Tag Archives: Family

Being a young carer can be stressful, but Scope’s online community helped me

Catherine is 16 years old, and a carer to her brother and sister. In this blog she explains how Scope’s online community helped her with the frustrations and stress that being a young carer can bring.

Your support can make all the difference. Please give a gift today so that a young carer like Catherine doesn’t have to struggle alone.

Not your average 16-year-old

If you met me, you’d probably think I’m like any other teenager. But I’m not.

I’m a cleaner, a cook, a carer, a homework supervisor, a role model and a shoulder to cry on. That’s a lot to take on at 16 years of age. I’m a young carer, so I look after my brother, who has Attention Deficit Hyperactive Disorder (ADHD) and autism, my sister, who has mental health issues, and my mum, who has ADHD. Phew!

I get up at 5:30am, and then it all begins, waking up the family, getting them dressed, making breakfast, giving them medication. Life is a balancing act!

Catherine and her younger sister
Catherine and her younger sister

Sometimes it all gets a bit much, so I’m glad I heard about Scope’s online community. It’s great because you don’t have to join a waiting list, or travel miles to talk to someone.

Scope’s online community is a lifeline to people like me.

It’s there 24 hours a day and there’s a whole community of people who’ve been through the same challenges and understand and can offer support.

I’ll never forget my first visit to Scope’s online community. I loved it straightaway – I saw how open everyone was about their feelings and personal battles, and I realised I wasn’t alone.

I’ve turned to the community many times since then, and it made a huge difference when my brother started hitting out at me. It was very hard to take when I was trying my best for him. But people on the community helped me see that it was his way of expressing his frustration – it wasn’t directed at me personally. And that frustration has gone away as we’ve settled into a new routine as a family.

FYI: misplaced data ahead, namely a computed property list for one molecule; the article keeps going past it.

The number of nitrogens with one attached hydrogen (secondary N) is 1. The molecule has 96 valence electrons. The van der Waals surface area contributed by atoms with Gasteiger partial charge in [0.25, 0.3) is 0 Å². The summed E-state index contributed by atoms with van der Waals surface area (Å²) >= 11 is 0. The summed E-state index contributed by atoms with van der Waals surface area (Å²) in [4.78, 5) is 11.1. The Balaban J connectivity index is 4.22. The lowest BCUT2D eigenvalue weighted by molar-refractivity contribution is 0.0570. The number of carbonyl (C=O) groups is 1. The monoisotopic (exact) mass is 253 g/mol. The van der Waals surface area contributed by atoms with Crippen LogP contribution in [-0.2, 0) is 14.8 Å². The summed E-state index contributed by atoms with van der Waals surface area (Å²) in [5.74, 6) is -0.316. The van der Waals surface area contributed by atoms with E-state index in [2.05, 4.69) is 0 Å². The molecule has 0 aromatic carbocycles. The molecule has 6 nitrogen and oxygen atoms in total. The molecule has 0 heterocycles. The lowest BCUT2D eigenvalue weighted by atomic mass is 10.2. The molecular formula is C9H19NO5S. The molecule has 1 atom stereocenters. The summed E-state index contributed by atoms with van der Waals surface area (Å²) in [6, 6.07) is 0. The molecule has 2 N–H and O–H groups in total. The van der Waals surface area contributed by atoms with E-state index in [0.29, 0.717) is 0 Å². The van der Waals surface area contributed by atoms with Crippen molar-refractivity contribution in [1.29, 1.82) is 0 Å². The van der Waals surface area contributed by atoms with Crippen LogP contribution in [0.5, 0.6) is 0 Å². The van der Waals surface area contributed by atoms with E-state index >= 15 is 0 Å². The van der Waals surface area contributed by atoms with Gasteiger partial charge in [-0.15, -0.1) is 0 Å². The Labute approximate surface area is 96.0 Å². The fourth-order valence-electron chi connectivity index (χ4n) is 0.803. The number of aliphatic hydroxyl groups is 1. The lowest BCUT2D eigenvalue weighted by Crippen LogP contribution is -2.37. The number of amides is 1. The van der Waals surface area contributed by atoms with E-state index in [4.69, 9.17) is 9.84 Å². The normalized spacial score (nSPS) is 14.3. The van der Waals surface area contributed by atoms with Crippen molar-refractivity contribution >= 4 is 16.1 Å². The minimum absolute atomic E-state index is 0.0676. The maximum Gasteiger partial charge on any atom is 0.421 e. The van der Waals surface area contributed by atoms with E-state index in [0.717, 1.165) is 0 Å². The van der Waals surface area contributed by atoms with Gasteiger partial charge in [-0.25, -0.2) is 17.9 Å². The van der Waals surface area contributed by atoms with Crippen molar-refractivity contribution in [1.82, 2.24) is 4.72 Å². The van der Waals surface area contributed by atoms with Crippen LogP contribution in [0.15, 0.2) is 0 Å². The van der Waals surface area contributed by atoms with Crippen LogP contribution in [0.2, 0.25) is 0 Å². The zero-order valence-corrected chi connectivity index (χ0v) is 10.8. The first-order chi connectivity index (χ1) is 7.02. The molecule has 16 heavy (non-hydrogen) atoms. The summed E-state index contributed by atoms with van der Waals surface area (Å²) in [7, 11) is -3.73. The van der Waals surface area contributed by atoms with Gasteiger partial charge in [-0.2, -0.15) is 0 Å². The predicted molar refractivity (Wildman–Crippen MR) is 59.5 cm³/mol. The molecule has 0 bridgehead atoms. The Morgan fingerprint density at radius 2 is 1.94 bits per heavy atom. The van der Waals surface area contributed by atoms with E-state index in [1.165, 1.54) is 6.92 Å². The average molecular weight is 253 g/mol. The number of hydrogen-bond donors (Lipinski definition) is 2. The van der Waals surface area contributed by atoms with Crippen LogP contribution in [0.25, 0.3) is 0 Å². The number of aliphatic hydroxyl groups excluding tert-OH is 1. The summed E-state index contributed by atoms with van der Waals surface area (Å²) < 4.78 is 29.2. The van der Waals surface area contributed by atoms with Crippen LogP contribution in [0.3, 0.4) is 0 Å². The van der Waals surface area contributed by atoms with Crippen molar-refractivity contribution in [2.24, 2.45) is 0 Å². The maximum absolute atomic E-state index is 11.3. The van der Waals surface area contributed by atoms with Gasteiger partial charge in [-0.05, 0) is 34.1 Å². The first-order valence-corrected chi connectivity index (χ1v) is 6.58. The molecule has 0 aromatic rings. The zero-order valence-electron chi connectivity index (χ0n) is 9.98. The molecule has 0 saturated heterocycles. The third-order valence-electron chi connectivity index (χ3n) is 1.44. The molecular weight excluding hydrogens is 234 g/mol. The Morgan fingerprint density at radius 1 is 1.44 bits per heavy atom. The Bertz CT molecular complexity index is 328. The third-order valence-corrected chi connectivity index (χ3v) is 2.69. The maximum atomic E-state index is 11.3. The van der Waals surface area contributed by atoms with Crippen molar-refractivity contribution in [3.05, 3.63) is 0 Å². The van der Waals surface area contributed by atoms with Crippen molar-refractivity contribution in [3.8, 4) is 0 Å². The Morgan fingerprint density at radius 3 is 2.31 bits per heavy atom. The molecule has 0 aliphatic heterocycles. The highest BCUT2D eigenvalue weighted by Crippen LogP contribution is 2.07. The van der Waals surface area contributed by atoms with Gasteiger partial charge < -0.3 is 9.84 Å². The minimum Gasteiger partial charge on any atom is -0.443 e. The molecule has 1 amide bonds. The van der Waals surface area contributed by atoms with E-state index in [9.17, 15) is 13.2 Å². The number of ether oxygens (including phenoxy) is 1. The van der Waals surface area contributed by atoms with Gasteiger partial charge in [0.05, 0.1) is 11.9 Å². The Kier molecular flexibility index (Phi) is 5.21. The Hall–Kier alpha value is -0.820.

The support I’ve received on the community has pulled me up when I’ve been down, left me in stitches when before there were tears. It’s helped me see that it’s okay to go through rough patches, and that I don’t have to feel guilty about struggling.

Looking to the future

There are so many people out there who could benefit from this 24 hour a day peer support network which is why I’m writing this blog. I want to make sure other families don’t have to struggle like I did and you could help Scope offer a lifeline to families like mine.

Catherine typing on her phone
Catherine using the online community from her mobile phone

Catherine is now helping others

I’m doing everything I can to help Scope myself. Now I also volunteer as an online community champion, to make sure people feel welcome on the site. I want to say thank you (times a million) to all supporters of Scope. Scope’s online community has been a lifeline to my family and I know it can be to others.

Catherine’s story shows that young people’s lives can be changed for the better with a friendly and accessible community, available anytime anywhere.

Donate today to support our work with young carers like Catherine.  

You could help ensure a disabled person and their carer always has someone to turn to. 

“Autism doesn’t stop me from enjoying life” – National Siblings Day

It’s National Siblings Day on Sunday so we chatted to Joe, who has autism, and his sisters Charlie and Lauren. In this blog they talk about growing up together, their achievements and how their lives have been shaped by autism.

Joe

I live in Much Hadham with my parents and my sister Lauren. My hobbies are computers and reading. I also like hiking and indoor climbing. At the moment I’m working for East Herts District Council as a BSU Officer for Environmental Health. It’s basically filing, scanning, taking messages. I like that I get on with everybody, it boosts my confidence and I like keeping busy. People don’t treat me differently. My colleagues just treat me like anyone else, as a friend.

Autism doesn’t stop me from enjoying life

I found out about my autism diagnosis from my doctor and my mum when we arranged for me to have a personal tutor at college. Until then I just thought that’s how being a teenager was. But it doesn’t stop me from enjoying life at all.